Wall Street closed out a dismal, turbulent year for stocks on a bright note Monday, but the market still finished 2018 with its worst showing in a decade.
After setting a series of records through the late summer and early fall, major U.S. indexes fell sharply starting in October and ended the year in the red.
The Standard & Poor’s 500 index, the market’s main benchmark, finished the year with a loss of 6.2%. The last time the index fell for the year was in 2008 during the financial crisis. The S&P 500 posted tiny losses in 2011 and 2015, but eked out small gains in both years once dividends were included.
The Dow Jones industrial average declined 5.6%. The Nasdaq composite slid 3.9%.
Major indexes in Europe also ended 2018 in the red. France’s CAC 40 finished the year down 11%. Britain’s FTSE 100 lost 12.5%. Germany’s DAX ended the year in a bear market, down 22% from a high in January and 18% from the start of the year.
“This has really been a challenging year for investors,” said Jeff Kravetz, regional investment strategist at U.S. Bank Wealth Management. “This was really the year that market volatility returned with a vengeance.”
Wall Street started 2018 strong, buoyed by a growing economy and corporate profits. Stocks climbed to new highs early, shook off a sudden, steep drop by spring and rode a wave of tax-cut-juiced corporate earnings growth to another all-time high by September. Then the jitters set in.
Investors grew worried that the testy U.S.-China trade war and higher interest rates would slow the U.S. economy and hurt corporate profits. A slowing U.S. housing market and forecasts of weaker global growth in 2019 stoked traders’ unease.
In October the market’s gyrations grew more volatile.
The autumn sell-off knocked the benchmark S&P 500 index into a correction — a drop of 10% from a recent high — for the second time in nine months. A Christmas Eve plunge brought it to the edge of bear market territory — a 20% drop from a recent peak — before closing just short of the threshold that would have meant the end of the market’s nearly 10-year bull market run.
“For markets to move higher next year, we’re going to have to resolve those issues,” Kravetz said.
The risks have market strategists forecasting another turbulent year for stocks in 2019, and potentially one of the most difficult years for investors since the bull market began.
On Monday, the S&P 500 rose 21.11 points, or 0.9%, to 2,506.85. The Dow climbed 265.06 points, or 1.2%, to 23,327.46. The Nasdaq rose 50.76 points, or 0.8%, to 6,635.28. The Russell 2000 index of smaller-company stocks rose 10.64 points, or 0.8%, to 1,348.56; for the year, it sank 12.2%.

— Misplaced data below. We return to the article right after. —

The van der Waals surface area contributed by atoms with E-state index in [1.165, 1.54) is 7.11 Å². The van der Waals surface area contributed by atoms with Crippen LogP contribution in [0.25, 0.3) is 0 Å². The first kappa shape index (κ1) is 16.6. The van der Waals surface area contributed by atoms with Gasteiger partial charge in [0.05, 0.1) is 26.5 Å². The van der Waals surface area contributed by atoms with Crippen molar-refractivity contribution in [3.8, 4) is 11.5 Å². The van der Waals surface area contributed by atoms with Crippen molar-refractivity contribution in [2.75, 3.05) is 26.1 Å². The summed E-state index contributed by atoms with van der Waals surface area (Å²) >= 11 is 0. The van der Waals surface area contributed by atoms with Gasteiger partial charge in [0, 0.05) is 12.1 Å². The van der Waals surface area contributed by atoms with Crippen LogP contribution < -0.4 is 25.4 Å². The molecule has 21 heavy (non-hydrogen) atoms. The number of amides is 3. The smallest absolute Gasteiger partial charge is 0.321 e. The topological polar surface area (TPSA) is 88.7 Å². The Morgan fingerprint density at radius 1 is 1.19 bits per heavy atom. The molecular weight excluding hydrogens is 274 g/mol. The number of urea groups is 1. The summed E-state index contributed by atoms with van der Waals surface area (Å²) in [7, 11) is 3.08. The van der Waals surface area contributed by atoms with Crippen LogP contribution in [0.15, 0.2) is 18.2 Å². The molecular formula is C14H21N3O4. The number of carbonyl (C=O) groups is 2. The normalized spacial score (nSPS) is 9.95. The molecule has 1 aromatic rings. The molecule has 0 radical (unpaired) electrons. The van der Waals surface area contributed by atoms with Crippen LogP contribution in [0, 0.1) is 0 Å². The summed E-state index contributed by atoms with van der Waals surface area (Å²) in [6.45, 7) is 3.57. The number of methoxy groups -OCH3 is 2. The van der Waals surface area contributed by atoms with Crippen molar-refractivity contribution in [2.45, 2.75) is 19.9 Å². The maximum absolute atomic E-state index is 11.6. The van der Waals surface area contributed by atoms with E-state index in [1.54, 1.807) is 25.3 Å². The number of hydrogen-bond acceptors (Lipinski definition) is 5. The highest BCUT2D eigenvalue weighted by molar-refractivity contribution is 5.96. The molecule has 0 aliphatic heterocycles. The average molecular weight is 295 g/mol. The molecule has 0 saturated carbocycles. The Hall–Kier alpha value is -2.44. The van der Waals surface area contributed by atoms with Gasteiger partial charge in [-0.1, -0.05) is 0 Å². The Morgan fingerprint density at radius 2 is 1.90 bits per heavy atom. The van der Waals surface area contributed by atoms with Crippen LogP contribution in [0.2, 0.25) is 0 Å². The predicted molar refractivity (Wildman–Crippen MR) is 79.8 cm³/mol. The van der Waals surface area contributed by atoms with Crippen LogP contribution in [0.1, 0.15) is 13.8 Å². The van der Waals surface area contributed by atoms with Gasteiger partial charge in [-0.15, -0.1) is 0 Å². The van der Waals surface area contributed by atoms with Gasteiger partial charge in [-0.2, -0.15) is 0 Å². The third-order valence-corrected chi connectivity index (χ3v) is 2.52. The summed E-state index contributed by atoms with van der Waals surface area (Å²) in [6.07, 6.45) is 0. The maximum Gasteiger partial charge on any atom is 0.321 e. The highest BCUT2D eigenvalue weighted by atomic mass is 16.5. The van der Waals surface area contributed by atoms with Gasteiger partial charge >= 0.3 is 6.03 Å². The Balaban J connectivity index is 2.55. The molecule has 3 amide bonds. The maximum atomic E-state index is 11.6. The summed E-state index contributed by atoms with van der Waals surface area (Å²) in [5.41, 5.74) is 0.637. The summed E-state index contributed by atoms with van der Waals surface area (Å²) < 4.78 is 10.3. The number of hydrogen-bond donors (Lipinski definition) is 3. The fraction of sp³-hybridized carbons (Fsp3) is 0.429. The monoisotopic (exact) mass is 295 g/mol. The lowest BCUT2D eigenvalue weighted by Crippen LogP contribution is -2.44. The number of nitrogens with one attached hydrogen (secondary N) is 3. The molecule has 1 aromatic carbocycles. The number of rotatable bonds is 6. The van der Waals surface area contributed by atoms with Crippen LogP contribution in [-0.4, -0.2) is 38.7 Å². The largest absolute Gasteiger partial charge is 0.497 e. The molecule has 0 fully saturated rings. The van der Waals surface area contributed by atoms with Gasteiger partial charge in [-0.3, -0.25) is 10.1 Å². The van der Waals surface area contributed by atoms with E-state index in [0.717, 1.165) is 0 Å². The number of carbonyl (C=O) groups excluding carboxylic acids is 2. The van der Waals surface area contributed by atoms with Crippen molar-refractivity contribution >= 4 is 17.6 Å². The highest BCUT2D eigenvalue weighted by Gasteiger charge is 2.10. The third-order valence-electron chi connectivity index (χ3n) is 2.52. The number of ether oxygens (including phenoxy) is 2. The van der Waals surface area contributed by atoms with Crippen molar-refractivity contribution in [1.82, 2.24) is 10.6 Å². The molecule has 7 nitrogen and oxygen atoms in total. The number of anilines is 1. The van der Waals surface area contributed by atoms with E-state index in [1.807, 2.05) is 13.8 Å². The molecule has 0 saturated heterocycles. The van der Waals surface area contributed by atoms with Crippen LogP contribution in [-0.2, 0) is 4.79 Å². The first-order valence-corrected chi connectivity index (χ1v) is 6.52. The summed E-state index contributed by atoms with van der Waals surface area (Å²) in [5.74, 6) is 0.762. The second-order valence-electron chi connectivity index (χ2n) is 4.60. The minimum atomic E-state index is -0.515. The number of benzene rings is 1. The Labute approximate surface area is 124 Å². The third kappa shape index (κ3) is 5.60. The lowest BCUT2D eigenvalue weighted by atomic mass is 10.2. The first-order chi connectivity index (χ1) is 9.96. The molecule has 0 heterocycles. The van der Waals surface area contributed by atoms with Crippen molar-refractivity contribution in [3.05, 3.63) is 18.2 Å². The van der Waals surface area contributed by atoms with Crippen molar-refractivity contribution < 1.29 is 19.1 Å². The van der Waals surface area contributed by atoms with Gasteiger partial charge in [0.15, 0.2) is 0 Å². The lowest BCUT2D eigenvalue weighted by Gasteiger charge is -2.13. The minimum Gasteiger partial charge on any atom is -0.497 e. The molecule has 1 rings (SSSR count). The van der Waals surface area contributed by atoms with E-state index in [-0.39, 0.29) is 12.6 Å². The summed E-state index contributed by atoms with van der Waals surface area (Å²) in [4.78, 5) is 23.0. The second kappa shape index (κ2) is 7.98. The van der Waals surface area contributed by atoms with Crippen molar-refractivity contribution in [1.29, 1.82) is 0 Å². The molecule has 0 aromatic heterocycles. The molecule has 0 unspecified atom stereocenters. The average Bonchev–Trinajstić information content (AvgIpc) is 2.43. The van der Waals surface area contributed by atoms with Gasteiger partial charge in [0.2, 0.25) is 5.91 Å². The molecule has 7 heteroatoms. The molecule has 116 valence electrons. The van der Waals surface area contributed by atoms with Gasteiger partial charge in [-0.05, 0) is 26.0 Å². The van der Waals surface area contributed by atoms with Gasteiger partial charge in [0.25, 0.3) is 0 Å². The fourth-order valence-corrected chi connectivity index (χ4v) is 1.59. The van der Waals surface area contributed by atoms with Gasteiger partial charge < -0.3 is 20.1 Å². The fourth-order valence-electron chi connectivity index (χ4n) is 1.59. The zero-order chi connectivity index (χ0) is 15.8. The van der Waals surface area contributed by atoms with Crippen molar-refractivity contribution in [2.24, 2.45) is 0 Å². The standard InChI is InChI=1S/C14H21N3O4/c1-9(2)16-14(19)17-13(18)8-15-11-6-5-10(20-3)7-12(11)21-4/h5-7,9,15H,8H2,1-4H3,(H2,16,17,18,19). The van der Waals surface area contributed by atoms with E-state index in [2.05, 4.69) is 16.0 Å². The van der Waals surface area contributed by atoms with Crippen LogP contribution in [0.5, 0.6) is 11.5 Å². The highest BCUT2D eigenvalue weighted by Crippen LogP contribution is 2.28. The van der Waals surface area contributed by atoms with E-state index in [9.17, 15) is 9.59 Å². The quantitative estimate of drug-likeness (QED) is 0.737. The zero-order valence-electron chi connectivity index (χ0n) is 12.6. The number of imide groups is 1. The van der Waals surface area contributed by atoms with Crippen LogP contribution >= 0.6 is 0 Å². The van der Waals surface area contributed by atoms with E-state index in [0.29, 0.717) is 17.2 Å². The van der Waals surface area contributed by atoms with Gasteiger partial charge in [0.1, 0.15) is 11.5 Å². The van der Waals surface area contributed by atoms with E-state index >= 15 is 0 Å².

Bond prices rose. The yield on the 10-year Treasury note fell to 2.68% from 2.73% late Friday. The yield started off the year at 2.41%.
Healthcare stocks paved the way for Monday’s modest gains. The sector ended the year with a 4.7% increase, leading all sectors in the S&P 500. Utilities was the only other sector to eke out an annual gain, adding 0.5%.
Technology companies, a big driver of the market’s gains before things deteriorated in October, ended the year with a 1.6% loss. Three of the five “FAANG” stocks — Facebook, Amazon, Apple, Netflix and Google parent Alphabet — ended 2018 lower: Facebook slid 25.7%, Apple slipped 6.8%, and Alphabet edged down 0.8%. Amazon, meanwhile, climbed 28.4%, and Netflix jumped 39.4%.
Energy companies fared the worst, plunging 20.5% for the year, as the price of U.S. crude oil tumbled about 40% from a four-year peak of $76 a barrel in October.
On Monday, benchmark U.S. crude oil inched up 0.2% to $45.41 a barrel. Brent crude, the benchmark for international prices, rose 1.1% to $53.80 a barrel in London.
Investors drew encouragement Monday from a Sunday tweet from President Trump, in which he said he had a “long and very good call” with Chinese President Xi Jinping. Trump added: “Deal is moving along very well. If made, it will be very comprehensive, covering all subjects, areas and points of dispute. Big progress being made.”
Meanwhile, the official Xinhua News Agency cited a Chinese Foreign Ministry spokesman as saying that “China stands ready to work with the United States to move forward the China-U.S. ties which are underpinned by coordination, cooperation and stability.”
Stocks also got a boost in early December when the United States and China agreed to a truce on trade, but then plunged when it was unclear what exactly both sides had agreed upon.
In other trading Monday, the dollar fell to 109.61 yen from 110.41 yen. The euro strengthened to $1.1445 from $1.1442.
Gold slipped 0.1% to $1,281.30 an ounce. Silver rose 0.7% to $15.54 an ounce. Copper fell 1.9% to $2.63 a pound.
In other energy futures trading, wholesale gasoline slipped 0.2% to $1.32 a gallon. Heating oil rose 1% to $1.68 a gallon. Natural gas plunged 11% to $2.94 per 1,000 cubic feet.
Trading will be closed Tuesday for New Year’s Day.